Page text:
Read In Order To Live

Gustave Flaubert? Edward Bulwer-Lytton? Apocryphal?

Dear Quote Investigator: The prominent French literary figure Gustave Flaubert, author of Madame Bovary, placed great value on reading. The following statement is often attributed to him:

Read in order to live.

Would you please determine whether these words are apocryphal?

Quote Investigator: In 1867 Gustave Flaubert wrote a letter containing advice to Mademoiselle Leroyer de Chantepie. An English translation appeared in 1895. Emphasis added to excerpts by QI: 1

You ask me what books to read. Read Montaigne; read him slowly, steadily. He will calm you. And do not listen to people who talk of his egotism. You will like him, you will see. But do not read, as the children read, to amuse yourself, nor as ambitious people read, to get instruction. No! read to live!

Make an intellectual atmosphere for your soul, which shall be composed of the emanation of all the great minds. Study Shakespeare and Goethe thoroughly. Read translations of the Greek and Roman authors,—Homer, Petronius, Plautus, Apuleius, etc.

The phrasing above differs slightly from the version specified by the questioner; however, some other translations provide an exact match.

Below are additional selected citations.

Continue reading Read In Order To Live


  1. 1895, Gustave Flaubert As Seen in His Works and Correspondence by John Charles Tarver, Letter from Gustave Flaubert to Mademoiselle Leroyer de Chantepie, Date: June 16, 1867, Start Page 232, Quote Page 233 and 234, Archibald Constable and Company, Westminster, U.K. (HathiTrust Full View) link

I Spent All Morning Taking Out a Comma and All Afternoon Putting It Back

Oscar Wilde? Gustave Flaubert? Robert H. Sherard? Apocryphal?

Dear Quote Investigator: A famous writer who was punctilious about punctuation described an arduous day of work as follows:

I spent all morning putting in a comma and all afternoon taking it out.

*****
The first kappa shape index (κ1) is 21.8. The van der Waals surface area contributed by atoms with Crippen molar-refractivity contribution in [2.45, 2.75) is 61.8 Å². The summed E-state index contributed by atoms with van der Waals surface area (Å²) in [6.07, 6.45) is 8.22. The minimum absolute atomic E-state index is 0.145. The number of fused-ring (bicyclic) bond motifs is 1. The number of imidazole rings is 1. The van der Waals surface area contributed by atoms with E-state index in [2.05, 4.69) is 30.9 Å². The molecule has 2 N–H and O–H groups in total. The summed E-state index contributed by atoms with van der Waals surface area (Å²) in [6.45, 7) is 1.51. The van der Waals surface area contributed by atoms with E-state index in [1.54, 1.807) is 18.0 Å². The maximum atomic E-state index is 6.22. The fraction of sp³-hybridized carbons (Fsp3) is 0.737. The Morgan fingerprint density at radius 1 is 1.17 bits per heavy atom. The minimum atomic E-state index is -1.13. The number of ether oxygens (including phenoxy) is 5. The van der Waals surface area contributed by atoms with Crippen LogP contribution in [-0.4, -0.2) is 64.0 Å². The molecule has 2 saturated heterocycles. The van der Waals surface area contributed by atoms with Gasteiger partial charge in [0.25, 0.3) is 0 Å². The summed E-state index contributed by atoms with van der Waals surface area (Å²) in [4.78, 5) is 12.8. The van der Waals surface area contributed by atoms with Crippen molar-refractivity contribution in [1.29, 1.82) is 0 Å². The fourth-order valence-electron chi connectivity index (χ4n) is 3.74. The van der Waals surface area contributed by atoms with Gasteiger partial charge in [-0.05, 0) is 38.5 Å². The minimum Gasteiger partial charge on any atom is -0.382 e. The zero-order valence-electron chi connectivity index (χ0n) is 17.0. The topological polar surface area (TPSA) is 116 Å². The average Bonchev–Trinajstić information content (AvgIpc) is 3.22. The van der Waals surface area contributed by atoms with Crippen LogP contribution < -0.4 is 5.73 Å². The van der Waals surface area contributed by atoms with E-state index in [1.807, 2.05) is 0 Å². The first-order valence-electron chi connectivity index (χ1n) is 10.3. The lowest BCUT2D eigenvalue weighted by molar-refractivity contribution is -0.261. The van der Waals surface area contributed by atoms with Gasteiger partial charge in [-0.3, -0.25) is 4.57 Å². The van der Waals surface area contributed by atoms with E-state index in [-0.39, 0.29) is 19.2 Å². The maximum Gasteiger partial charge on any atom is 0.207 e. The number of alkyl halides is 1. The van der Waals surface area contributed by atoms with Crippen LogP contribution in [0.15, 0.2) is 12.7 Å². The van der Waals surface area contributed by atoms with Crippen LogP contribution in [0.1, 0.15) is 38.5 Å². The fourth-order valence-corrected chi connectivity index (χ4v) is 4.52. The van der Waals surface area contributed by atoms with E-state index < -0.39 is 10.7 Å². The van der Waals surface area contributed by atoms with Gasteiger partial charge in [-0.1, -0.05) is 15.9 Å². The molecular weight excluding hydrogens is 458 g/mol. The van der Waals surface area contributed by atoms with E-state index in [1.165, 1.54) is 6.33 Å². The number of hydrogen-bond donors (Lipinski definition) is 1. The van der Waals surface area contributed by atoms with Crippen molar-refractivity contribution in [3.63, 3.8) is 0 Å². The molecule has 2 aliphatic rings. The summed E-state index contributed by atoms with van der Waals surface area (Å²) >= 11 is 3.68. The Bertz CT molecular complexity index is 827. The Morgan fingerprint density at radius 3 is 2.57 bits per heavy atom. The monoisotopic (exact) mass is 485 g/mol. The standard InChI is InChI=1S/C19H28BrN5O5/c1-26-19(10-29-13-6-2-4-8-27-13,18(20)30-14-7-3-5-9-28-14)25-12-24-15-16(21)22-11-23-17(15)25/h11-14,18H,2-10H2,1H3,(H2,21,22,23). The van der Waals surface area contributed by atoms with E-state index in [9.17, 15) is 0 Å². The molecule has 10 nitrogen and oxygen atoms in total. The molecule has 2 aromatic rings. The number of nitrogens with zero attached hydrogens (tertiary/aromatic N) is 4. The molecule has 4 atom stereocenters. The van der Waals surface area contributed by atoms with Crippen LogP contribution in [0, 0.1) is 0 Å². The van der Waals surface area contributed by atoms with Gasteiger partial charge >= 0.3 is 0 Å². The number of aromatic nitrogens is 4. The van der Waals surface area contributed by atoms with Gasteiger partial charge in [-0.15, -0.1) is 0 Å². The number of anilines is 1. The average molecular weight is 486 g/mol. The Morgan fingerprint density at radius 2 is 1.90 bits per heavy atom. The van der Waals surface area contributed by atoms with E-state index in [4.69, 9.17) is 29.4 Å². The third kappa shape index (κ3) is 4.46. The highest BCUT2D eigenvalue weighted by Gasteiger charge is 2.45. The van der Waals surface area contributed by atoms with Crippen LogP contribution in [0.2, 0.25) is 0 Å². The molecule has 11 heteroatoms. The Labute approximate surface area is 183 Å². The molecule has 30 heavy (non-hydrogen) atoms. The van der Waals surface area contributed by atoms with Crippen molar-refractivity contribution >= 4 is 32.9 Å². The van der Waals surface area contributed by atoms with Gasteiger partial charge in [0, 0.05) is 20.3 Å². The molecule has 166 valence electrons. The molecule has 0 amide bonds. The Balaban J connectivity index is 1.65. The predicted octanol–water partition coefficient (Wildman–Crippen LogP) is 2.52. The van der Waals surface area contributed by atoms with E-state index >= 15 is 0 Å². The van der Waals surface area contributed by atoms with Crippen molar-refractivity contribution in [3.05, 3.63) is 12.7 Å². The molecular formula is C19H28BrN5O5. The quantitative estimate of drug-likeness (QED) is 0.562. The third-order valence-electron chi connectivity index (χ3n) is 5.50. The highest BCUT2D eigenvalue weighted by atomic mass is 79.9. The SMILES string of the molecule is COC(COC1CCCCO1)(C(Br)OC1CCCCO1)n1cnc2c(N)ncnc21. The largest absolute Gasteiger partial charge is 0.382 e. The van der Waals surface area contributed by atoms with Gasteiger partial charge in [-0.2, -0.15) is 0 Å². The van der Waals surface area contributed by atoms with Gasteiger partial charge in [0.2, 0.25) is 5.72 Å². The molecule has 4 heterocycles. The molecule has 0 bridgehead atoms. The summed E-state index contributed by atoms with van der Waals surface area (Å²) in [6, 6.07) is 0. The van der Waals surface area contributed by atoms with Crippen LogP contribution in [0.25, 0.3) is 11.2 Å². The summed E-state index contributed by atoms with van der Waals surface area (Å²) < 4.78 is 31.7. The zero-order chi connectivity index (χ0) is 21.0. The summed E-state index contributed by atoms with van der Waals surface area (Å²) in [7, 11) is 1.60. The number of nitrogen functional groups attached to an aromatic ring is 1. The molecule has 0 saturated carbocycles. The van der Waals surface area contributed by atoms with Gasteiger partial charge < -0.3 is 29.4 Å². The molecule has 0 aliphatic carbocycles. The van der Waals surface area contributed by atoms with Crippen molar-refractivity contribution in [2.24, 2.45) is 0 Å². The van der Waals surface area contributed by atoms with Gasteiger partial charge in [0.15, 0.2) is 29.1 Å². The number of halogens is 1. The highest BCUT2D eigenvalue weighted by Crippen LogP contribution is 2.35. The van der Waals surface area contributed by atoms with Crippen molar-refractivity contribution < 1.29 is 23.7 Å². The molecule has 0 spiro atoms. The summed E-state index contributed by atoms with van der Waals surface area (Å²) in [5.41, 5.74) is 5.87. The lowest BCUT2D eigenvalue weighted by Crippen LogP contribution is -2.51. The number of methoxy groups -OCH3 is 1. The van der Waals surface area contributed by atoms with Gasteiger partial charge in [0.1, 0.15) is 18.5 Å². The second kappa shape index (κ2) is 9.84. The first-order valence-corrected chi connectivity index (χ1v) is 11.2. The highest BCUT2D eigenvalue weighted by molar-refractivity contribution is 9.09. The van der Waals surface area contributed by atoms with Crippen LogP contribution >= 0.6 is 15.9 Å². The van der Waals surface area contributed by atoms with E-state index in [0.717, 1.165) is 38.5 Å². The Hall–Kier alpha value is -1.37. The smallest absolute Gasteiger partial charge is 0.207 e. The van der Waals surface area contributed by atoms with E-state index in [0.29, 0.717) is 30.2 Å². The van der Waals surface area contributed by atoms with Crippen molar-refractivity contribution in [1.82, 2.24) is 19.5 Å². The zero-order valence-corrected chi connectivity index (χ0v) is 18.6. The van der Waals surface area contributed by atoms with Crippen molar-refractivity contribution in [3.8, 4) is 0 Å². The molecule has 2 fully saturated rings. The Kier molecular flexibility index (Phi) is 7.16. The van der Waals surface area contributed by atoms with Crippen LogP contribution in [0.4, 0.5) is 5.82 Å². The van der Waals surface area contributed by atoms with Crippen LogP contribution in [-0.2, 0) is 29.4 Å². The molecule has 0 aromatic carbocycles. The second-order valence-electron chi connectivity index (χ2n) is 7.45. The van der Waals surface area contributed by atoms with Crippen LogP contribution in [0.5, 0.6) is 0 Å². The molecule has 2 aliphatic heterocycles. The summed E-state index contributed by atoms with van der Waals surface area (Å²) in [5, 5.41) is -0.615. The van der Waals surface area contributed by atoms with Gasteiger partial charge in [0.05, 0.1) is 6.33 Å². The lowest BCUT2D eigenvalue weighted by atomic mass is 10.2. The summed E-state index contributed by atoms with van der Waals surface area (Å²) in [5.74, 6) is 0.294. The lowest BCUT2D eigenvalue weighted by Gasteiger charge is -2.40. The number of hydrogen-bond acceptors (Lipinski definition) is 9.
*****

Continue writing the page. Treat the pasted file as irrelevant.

In some versions of the anecdote the operations were reversed:

I spent all morning taking out a comma and all afternoon putting it back in again.

This humorous remark has been attributed to the wit Oscar Wilde and the French novelist Gustave Flaubert. Would you please determine the correct ascription?

Quote Investigator: Currently, there is no substantive evidence that Gustave Flaubert made this remark. He died in 1880, and the first linkage of the tale to him that QI has located was published in 1919. Details are given further below.

The earliest instance of this anecdote known to QI appeared on May 8, 1884 in “The Daily Graphic: An Illustrated Evening Newspaper” of New York City under the title “The Casual Observer”. The story was quickly reprinted in several other newspapers including “The Syracuse Standard” of New York under the title “Oscar’s Morning Work”, 1 and “The Boston Sunday Globe” of Massachusetts under the title “A Fateful Comma”. 2 Boldface has been added to excerpts: 3

Oscar Wilde, among his various stories told here of which he was always the aesthetic hero, related that once while on a visit to an English country house he was much annoyed by the pronounced Philistinism of a certain fellow guest, who loudly stated that all artistic employment was a melancholy waste of time.

“Well, Mr. Wilde,” said Oscar’s bugbear one day at lunch, “and pray how have you been passing your morning?” “Oh! I have been immensely busy,” said Oscar with great gravity. “I have spent my whole time over the proof sheets of my book of poems.” The Philistine with a growl inquired the result of that.

“Well, it was very important,” said Oscar. “I took out a comma.” “Indeed,” returned the enemy of literature, “is that all you did?” Oscar, with a sweet smile, said, “By no means; on mature reflection I put back the comma.” This was too much for the Philistine, who took the next train to London.

Many thanks to scholar John Cooper who for three decades has been studying Oscar Wilde with particular emphasis on Wilde’s excursions in the United States. Cooper identified the widely-reprinted story given above, and found the earliest citation. 4

Here are additional selected citations in chronological order.

Continue reading I Spent All Morning Taking Out a Comma and All Afternoon Putting It Back


  1. 1884 May 21, The Syracuse Standard, Oscar’s Morning Work (Acknowledgement to “New York Graphic”), Quote Page 2, Column 5, Syracuse, New York. (NewspaperArchive)
  2. 1884 May 25, The Boston Sunday Globe (Sunday Morning), A Fateful Comma (Acknowledgement to “New York Graphic”), Quote Page 9, Column 6, Boston, Massachusetts. (NewspaperArchive)
  3. 1884 May 8, The Daily Graphic (New York Graphic), The Casual Observer, Quote Page 506, Column 2, (Page 2 of May 8 Issue), New York, New York. (Old Fulton; Located by John Cooper)
  4. Website: Oscar Wilde in America, Article title: “QUOTATION: In the morning I took out a comma, but on mature reflection, I put it back again”, Author: John Cooper, Date on website: No date given, Website description: Information about Oscar Wilde’s visits to the United States assembled by John Cooper. (Accessed on October 25, 2015 and on January 1, 2015)link